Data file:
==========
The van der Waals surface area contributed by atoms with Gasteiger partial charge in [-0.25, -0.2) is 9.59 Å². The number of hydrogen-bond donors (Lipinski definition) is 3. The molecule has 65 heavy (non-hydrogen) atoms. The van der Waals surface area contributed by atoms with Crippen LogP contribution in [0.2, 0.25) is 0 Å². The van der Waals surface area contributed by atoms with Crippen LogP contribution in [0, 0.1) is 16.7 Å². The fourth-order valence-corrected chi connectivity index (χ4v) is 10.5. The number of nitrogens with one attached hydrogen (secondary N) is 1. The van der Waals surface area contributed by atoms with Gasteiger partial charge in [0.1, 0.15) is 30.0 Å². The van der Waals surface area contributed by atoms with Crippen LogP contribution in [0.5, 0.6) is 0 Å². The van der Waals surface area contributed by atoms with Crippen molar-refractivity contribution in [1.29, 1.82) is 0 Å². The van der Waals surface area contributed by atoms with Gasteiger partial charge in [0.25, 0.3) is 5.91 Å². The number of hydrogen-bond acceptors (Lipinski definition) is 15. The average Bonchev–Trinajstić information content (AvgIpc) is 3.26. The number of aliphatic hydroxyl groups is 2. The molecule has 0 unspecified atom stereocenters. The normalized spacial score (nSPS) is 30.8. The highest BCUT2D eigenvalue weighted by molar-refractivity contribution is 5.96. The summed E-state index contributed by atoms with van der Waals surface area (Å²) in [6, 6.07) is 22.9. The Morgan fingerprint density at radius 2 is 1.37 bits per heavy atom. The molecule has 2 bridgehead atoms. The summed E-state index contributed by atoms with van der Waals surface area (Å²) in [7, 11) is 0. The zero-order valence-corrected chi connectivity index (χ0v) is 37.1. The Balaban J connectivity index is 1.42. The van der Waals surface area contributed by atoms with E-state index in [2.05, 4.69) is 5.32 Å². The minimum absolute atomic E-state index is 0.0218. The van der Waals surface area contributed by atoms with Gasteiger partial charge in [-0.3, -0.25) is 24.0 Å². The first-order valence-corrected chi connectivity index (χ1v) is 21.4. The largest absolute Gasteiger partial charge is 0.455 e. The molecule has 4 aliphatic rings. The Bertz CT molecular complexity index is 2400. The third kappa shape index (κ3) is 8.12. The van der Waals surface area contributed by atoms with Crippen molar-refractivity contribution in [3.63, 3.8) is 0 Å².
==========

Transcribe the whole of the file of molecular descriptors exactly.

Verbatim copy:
The van der Waals surface area contributed by atoms with Gasteiger partial charge in [-0.25, -0.2) is 9.59 Å². The number of hydrogen-bond donors (Lipinski definition) is 3. The molecule has 65 heavy (non-hydrogen) atoms. The van der Waals surface area contributed by atoms with Crippen LogP contribution in [0.2, 0.25) is 0 Å². The van der Waals surface area contributed by atoms with Crippen LogP contribution in [0, 0.1) is 16.7 Å². The fourth-order valence-corrected chi connectivity index (χ4v) is 10.5. The number of nitrogens with one attached hydrogen (secondary N) is 1. The van der Waals surface area contributed by atoms with Gasteiger partial charge in [0.1, 0.15) is 30.0 Å². The van der Waals surface area contributed by atoms with Crippen LogP contribution in [0.5, 0.6) is 0 Å². The van der Waals surface area contributed by atoms with Crippen molar-refractivity contribution in [1.29, 1.82) is 0 Å². The van der Waals surface area contributed by atoms with Gasteiger partial charge in [0.25, 0.3) is 5.91 Å². The number of hydrogen-bond acceptors (Lipinski definition) is 15. The average Bonchev–Trinajstić information content (AvgIpc) is 3.26. The number of aliphatic hydroxyl groups is 2. The molecule has 0 unspecified atom stereocenters. The normalized spacial score (nSPS) is 30.8. The highest BCUT2D eigenvalue weighted by molar-refractivity contribution is 5.96. The summed E-state index contributed by atoms with van der Waals surface area (Å²) in [6, 6.07) is 22.9. The Morgan fingerprint density at radius 2 is 1.37 bits per heavy atom. The molecule has 2 bridgehead atoms. The summed E-state index contributed by atoms with van der Waals surface area (Å²) in [7, 11) is 0. The zero-order valence-corrected chi connectivity index (χ0v) is 37.1. The Balaban J connectivity index is 1.42. The van der Waals surface area contributed by atoms with E-state index in [2.05, 4.69) is 5.32 Å². The minimum absolute atomic E-state index is 0.0218. The van der Waals surface area contributed by atoms with Gasteiger partial charge in [-0.3, -0.25) is 24.0 Å². The first-order valence-corrected chi connectivity index (χ1v) is 21.4. The largest absolute Gasteiger partial charge is 0.455 e. The molecule has 4 aliphatic rings. The Bertz CT molecular complexity index is 2400. The third kappa shape index (κ3) is 8.12. The van der Waals surface area contributed by atoms with Crippen molar-refractivity contribution in [3.63, 3.8) is 0 Å².